By James Kwak
The Committee for a Responsible Budget recently released an analysis of the budgetary proposals of the four remaining Republican presidential candidates (hat tip Ezra Klein, who shows the key graph). In short, all of the candidates propose to increase the national debt by massive amounts relative to current law, which includes the expiration of the Bush tax cuts at the end of this year.
CFRB compares the candidates’ plans to a “realistic” baseline that assumes the Bush tax cuts are made permanent and the automatic sequesters required by the Budget Control Act of 2011 are waived, among other things. Relative to that extremely pessimistic baseline, Santorum and Gingrich still want huge increases to the national debt; only Paul’s proposals would reduce it. Romney’s proposals would have little impact, but that was before his latest attempt to pander to the base: an across-the-board, 20 percent reduction in income tax rates.
How is this possible, since all of them have promised to cut spending? Huge tax cuts, on top of the Bush tax cuts. Romney, as mentioned above, would reduce all rates by 20 percent, repeal the AMT, and repeal the estate tax. Santorum would cut taxes by $6 trillion over the next decade. Gingrich would cut taxes by $7 trillion. Paul, the responsible one, would only cut taxes by $5 trillion.
This is pure crazy talk. I’m not sure what is more remarkable: that the candidates would compete for the affections of the Tea Party (a supposed anti-debt group) by planning to increase the national debt; that they think that they can pose as deficit hawks while planning to increase the national debt; or that they are getting away with it.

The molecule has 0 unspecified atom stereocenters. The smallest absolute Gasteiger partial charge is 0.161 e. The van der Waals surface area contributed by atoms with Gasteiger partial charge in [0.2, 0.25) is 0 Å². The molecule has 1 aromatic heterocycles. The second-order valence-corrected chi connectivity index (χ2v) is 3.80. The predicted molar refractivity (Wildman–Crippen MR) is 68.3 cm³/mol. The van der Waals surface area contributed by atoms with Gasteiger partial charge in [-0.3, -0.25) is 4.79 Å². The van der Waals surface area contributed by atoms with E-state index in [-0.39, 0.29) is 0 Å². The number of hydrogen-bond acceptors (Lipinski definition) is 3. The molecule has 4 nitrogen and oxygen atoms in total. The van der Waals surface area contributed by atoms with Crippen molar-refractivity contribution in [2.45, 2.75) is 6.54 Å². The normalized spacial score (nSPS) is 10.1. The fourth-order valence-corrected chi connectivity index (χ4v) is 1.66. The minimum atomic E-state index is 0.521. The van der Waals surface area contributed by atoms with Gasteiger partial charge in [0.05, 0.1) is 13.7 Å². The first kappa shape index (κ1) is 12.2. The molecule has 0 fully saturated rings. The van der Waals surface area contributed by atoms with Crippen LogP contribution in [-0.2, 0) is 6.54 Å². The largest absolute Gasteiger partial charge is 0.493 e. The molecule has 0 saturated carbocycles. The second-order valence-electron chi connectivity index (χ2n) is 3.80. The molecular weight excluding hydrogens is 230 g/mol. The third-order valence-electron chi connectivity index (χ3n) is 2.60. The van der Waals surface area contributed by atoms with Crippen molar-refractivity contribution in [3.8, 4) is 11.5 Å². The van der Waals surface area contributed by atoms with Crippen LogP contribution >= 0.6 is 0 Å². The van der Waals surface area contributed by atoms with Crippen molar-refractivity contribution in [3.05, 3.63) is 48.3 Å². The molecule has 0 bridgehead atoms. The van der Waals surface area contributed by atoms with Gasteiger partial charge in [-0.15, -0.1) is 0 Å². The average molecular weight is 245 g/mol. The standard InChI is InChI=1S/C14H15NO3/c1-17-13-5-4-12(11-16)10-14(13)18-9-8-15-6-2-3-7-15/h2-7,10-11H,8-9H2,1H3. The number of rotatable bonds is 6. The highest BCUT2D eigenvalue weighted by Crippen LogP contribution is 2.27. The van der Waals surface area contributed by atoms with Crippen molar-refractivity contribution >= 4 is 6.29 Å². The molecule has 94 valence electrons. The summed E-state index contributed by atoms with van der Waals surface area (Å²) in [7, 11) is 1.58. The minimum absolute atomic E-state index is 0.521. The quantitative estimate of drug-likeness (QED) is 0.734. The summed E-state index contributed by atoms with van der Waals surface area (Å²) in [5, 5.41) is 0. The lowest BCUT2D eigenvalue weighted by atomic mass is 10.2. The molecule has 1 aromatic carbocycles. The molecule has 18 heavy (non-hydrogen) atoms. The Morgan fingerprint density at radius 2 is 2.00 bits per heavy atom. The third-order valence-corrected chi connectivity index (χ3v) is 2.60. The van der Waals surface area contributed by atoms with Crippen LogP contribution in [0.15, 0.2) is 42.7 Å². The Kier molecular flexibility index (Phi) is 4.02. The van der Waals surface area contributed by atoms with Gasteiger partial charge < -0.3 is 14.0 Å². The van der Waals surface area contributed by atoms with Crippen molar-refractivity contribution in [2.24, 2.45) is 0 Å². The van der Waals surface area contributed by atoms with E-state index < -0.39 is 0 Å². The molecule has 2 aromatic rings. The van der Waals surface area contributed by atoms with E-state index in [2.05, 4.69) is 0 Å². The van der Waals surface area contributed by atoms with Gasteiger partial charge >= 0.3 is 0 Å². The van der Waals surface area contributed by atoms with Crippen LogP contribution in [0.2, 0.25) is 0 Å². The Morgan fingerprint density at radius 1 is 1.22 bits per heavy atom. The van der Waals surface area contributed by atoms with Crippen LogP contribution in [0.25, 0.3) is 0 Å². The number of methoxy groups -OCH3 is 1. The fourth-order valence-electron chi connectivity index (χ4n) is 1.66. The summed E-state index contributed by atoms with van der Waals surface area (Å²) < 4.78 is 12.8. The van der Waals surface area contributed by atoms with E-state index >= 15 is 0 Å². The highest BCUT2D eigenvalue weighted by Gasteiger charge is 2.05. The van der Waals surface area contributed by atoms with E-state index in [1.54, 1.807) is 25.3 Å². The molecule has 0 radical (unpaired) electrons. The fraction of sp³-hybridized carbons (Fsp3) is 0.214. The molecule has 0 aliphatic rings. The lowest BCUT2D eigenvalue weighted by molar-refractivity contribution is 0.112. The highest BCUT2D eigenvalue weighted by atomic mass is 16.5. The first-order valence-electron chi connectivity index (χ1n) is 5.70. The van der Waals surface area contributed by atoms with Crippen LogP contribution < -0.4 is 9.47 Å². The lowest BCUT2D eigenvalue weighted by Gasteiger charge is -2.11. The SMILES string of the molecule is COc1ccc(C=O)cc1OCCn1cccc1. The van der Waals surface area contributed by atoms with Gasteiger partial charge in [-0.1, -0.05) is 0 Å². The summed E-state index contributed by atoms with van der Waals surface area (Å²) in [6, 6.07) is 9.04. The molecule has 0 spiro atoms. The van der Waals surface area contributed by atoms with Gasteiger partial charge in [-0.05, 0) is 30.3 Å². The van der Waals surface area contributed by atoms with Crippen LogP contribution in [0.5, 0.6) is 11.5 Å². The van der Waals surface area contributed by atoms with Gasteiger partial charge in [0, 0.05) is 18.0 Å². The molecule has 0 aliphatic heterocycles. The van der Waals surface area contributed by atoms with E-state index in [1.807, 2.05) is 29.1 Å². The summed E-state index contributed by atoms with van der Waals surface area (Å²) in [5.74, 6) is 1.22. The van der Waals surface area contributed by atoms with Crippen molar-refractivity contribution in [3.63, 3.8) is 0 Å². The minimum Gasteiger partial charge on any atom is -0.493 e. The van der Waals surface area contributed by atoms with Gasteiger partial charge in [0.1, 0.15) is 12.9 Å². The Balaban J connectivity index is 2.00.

How did this happen? It’s probably no surprise to you, but over the past thirty years the Republican Party has become not the party of balanced budgets, but the party of tax cuts—thanks in no small part to Grover Norquist’s Taxpayer Protection Pledge. This is a story we tell in chapter 3 of White House Burning. In power, they can strong-arm enough moderate Democrats to pass their tax cuts, but can’t muster the support to actually cut spending. The only surprising thing is how long they’ve been able to wave the flag of fiscal responsibility.
Not that I’m a fan of the Committee for a Responsible Federal Budget. The CRFB is another of those “centrist” groups or panels (like Bowles-Simpson, like Domenici-Rivlin, like the Gang of Six) that is using deficits as an excuse to cut taxes under the guise of “tax reform.” Tax reform, for these groups, means eliminating loopholes and lowering tax rates even below George W. Bush levels. By setting the baseline so low (assuming the Bush tax cuts are made permanent), they can claim that their tax reform packages will increase revenues and reduce deficits. In fact, compared to current law, they all support large tax cuts, mainly for the rich.
I can understand why you might want tax reform. I can also understand why you might want lower tax rates for the rich. (You might be rich, for one.) I don’t understand how you can use the national debt as an excuse for tax cuts. If you care about the national debt, you should want to let the Bush tax cuts expire and then close loopholes without lowering rates.